said he was referring to elected boards. His hon. friend objected to the Board because it was nominated. Let them consider the question dispassionately. There were two sides to every question. Let them hear what could he said on the other side, because, after all, they had to come to a decision on the point on a future occasion, and lie held himself perfectly free to alter his opinion, as he dared say his hon. friend held himself free to alter his. This Board had to manage the galleries and to purchase pictures. The Committee's suggestion was that the Board should be partly nominated by various bodies and partly appointed by the Secretary for Scotland. His hon. friend had suggested, and other hon. Gentlemen had expressed sympathy with the view, that it should be an elected body. He thought all agreed so far that it should be a small body. But it was very difficult to elect a small body to carry out a national work. How were they to be elected and by whom? How were they to achieve a fair representation of all the interests? He was pointing out the considerations which had led the Government to put forward the Bill in its present form as, at any rate, the basis for discussion. Let them look also at the experience elsewhere. He had made such researches as had been possible. He had examined the constitution of the governing bodies of national galleries both at home and abroad. He had had the opportunity of conferring with men who were certainly great authorities in this matter, and he found no testimony whatever in favour of an elected board for this particular purpose. Nor was it asked for by those who were perhaps specially interested, namely, the members of the Royal Academy. At any rate, the Royal Academy raised no objection on that point. As to the principle of election it was his desire that they should arrive at the best solution of this particular point in the interest of all concerned. He could assure his hon. friends that every clause of this Bill had been the subject of most anxious and careful consideration, and that it had not been until after the most detailed examination of all its provisions, and of their possible consequences, that it had been brought before the House in its present form. These were Committee points, and again he gave the assurance that so far as the Government were concerned they had a completely open mind with regard to them. He had been asked whether he could give an assurance that this Bill would come on as the first Bill after the holidays. Hon. Members must know that he had the warmest sympathy with that suggestion, but he was not able to give that assurance at the present time. He was not able to give and indication of what the future of the Bill would be, but he appealed to the House to allow it to be read a second time now. No interest would be prejudiced through that being done. It would enable the Government to proceed further with the negotiations which were now going on, and which he confidently hoped would be brought to a successful conclusion. He would ask his hon. friends to remember that the present might be a golden opportunity for settling this question in a satisfactory way. If they allowed the opportunity to pass it might very well be that in a subsequent session they would find the interests of the Bill conflicting with the interests of some other Bill against whose claims it might have to be weighed.

*MR. BUTCHER (Cambridge University)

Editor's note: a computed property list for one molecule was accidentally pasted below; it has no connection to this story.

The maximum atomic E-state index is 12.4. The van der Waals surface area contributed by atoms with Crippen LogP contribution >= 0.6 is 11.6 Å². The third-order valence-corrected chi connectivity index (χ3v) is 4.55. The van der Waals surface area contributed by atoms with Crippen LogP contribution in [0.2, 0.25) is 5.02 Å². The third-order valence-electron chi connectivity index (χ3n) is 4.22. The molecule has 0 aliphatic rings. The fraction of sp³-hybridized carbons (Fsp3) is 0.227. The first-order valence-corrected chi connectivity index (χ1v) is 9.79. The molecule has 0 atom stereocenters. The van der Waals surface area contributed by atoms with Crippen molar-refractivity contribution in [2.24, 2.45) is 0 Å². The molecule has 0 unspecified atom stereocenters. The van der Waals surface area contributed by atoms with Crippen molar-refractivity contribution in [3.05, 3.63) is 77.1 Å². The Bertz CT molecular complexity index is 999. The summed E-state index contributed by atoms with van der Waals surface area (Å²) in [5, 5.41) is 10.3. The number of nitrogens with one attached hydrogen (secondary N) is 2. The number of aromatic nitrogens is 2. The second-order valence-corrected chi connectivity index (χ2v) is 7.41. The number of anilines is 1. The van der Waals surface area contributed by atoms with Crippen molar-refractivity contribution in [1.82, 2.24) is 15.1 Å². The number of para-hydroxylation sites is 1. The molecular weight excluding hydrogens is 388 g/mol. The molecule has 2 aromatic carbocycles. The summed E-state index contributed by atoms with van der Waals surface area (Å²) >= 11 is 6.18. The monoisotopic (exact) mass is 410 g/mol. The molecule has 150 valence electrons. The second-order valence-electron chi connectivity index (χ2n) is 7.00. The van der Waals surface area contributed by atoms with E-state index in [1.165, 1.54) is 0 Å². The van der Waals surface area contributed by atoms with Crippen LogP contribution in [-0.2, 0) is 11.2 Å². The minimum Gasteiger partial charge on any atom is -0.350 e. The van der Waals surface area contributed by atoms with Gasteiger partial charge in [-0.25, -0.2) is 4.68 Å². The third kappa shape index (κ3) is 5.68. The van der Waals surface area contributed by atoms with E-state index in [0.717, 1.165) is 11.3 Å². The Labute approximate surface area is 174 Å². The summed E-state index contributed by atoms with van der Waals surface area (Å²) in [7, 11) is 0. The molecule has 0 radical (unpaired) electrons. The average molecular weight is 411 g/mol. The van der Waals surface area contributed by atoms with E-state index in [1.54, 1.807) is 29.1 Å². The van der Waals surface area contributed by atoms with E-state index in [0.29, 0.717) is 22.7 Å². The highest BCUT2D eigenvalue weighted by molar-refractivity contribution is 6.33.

said that as he had not the honour of being a Scottish representative his apology for speaking on this Bill was that he had had a connection for twenty years with Edinburgh, and that the case for the Royal Society of Edinburgh was to his mind the case of Learning and Science throughout the United Kingdom. The charter of the Society went back to 1783, and the Society was now one of the great scientific centres of the whole United Kingdom. It had a library which was consulted by people from all parts of Scotland, and in the last ten years the cost of publication of its works of research had been actually doubled. The Secretary for Scotland would readily understand that this Bill did create very deep anxiety and apprehension in regard to the future of the Royal Society of Edinburgh, and what the right hon. Gentleman had just said would be read with great relief not only in Edinburgh, but all over Scotland. The right hon. Gentleman had renewed in more emphatic terms the pledge which he gave some time ago in Edinburgh that reasonable claims of the Royal Society of Edinburgh would not be overlooked if effect was given to this Bill and the Royal Society was ejected from its buildings. The tenure under which the Royal Society held the buildings was very peculiar. It was only a tenant of the buildings, but at the same time a tenant under what was virtually a trust, and more than one distinguished Judge in Scotland had stated publicly that the Society could not fairly and equitably be dispossessed of its present accommodation without receiving equivalent accommodation elsewhere. That, he believed, was admitted now by the Secretary for Scotland. The Society had no formal legal right, it was true, but it occupied roomy which were built for three purposes, namely, art, science, and archaeology, and there it had been for the last eighty years. He urged that when a settlement came to be made with the Royal Society of Edinburgh it should be put in not only as good a position as it held to-day, but a very much bettor position. He admitted that no site could be superior to that on which the present buildings stood, but the Society should be put in a better position in regard to recognition from the State for the great public service it was doing. Scotland had received most penurious treatment in this respect as compared with the other parts of the United Kingdom. It would not be fair, of course, to compare the Royal Society of Edinburgh with the Royal Society of London as they worked on such a different scale; but he compared the Royal Irish Academy with the Royal Society of Edinburgh. Hs did not know to what the difference in their treatment was due. He believed that for some reason or other Scotland was not so articulate as Ireland. If hon. Members for Scotland would press their claims in the way Irish Members did theirs, lie did not think the anomaly and absurdity would continue. The Royal Irish Academy, starting with the s line grant of £300 a year, which was still enjoyed by the Royal Society of Edinburgh, had by successive increments gone up to £1,500, and was in addition rent free. The £300 received by Edingburgh had to be paid over for rent. That seemed to him a real Scottish grievance calling for remedy. He hoped that when the question of the housing of the Royal Society came to be considered by the Treasury Scotland would be treated in a much less parsimonious spirit than hitherto. The demand for an increased grant was unanswerable. It was a great relief to learn that the fear was groundless that under this Bill Art in Scotland was to be aided only at the expense of Science.